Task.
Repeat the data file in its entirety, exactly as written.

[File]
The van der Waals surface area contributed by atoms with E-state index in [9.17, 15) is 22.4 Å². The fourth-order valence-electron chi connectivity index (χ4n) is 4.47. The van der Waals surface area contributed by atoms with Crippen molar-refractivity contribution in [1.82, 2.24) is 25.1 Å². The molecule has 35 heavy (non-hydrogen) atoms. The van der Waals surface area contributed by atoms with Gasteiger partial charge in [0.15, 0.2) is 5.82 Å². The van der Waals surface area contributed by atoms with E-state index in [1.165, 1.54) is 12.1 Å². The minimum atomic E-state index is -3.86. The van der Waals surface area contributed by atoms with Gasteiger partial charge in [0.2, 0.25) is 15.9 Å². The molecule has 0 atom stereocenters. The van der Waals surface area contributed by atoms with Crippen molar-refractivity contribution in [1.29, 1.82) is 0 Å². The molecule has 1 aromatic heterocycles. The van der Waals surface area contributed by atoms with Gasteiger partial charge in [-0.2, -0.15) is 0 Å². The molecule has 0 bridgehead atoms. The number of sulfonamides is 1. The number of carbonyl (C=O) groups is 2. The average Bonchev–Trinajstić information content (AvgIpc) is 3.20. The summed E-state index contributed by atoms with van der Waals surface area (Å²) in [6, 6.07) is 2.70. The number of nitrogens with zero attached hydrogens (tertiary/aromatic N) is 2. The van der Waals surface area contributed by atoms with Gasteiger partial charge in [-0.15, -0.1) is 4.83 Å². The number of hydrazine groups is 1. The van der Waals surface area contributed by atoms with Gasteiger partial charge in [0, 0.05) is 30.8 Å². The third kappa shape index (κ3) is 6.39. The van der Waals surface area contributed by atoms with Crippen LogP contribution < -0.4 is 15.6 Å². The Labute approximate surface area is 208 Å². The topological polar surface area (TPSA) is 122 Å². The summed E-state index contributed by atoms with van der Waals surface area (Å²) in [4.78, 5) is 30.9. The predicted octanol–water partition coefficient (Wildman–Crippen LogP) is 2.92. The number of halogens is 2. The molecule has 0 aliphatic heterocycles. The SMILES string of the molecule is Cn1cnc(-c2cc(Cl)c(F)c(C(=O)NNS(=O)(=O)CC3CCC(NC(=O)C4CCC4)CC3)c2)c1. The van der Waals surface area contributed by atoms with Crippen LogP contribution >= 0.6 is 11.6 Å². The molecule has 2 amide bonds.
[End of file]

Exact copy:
The van der Waals surface area contributed by atoms with E-state index in [9.17, 15) is 22.4 Å². The fourth-order valence-electron chi connectivity index (χ4n) is 4.47. The van der Waals surface area contributed by atoms with Crippen molar-refractivity contribution in [1.82, 2.24) is 25.1 Å². The molecule has 35 heavy (non-hydrogen) atoms. The van der Waals surface area contributed by atoms with Gasteiger partial charge in [0.15, 0.2) is 5.82 Å². The van der Waals surface area contributed by atoms with E-state index in [1.165, 1.54) is 12.1 Å². The minimum atomic E-state index is -3.86. The van der Waals surface area contributed by atoms with Gasteiger partial charge in [0.2, 0.25) is 15.9 Å². The molecule has 0 atom stereocenters. The van der Waals surface area contributed by atoms with Crippen molar-refractivity contribution in [1.29, 1.82) is 0 Å². The molecule has 1 aromatic heterocycles. The van der Waals surface area contributed by atoms with Gasteiger partial charge in [-0.2, -0.15) is 0 Å². The molecule has 0 bridgehead atoms. The number of sulfonamides is 1. The number of carbonyl (C=O) groups is 2. The average Bonchev–Trinajstić information content (AvgIpc) is 3.20. The summed E-state index contributed by atoms with van der Waals surface area (Å²) in [6, 6.07) is 2.70. The number of nitrogens with zero attached hydrogens (tertiary/aromatic N) is 2. The van der Waals surface area contributed by atoms with Gasteiger partial charge in [-0.15, -0.1) is 4.83 Å². The number of hydrazine groups is 1. The van der Waals surface area contributed by atoms with Gasteiger partial charge in [0, 0.05) is 30.8 Å². The third kappa shape index (κ3) is 6.39. The van der Waals surface area contributed by atoms with Crippen LogP contribution < -0.4 is 15.6 Å². The Labute approximate surface area is 208 Å². The topological polar surface area (TPSA) is 122 Å². The summed E-state index contributed by atoms with van der Waals surface area (Å²) in [4.78, 5) is 30.9. The predicted octanol–water partition coefficient (Wildman–Crippen LogP) is 2.92. The number of halogens is 2. The molecule has 0 aliphatic heterocycles. The SMILES string of the molecule is Cn1cnc(-c2cc(Cl)c(F)c(C(=O)NNS(=O)(=O)CC3CCC(NC(=O)C4CCC4)CC3)c2)c1. The van der Waals surface area contributed by atoms with Crippen LogP contribution >= 0.6 is 11.6 Å². The molecule has 2 amide bonds.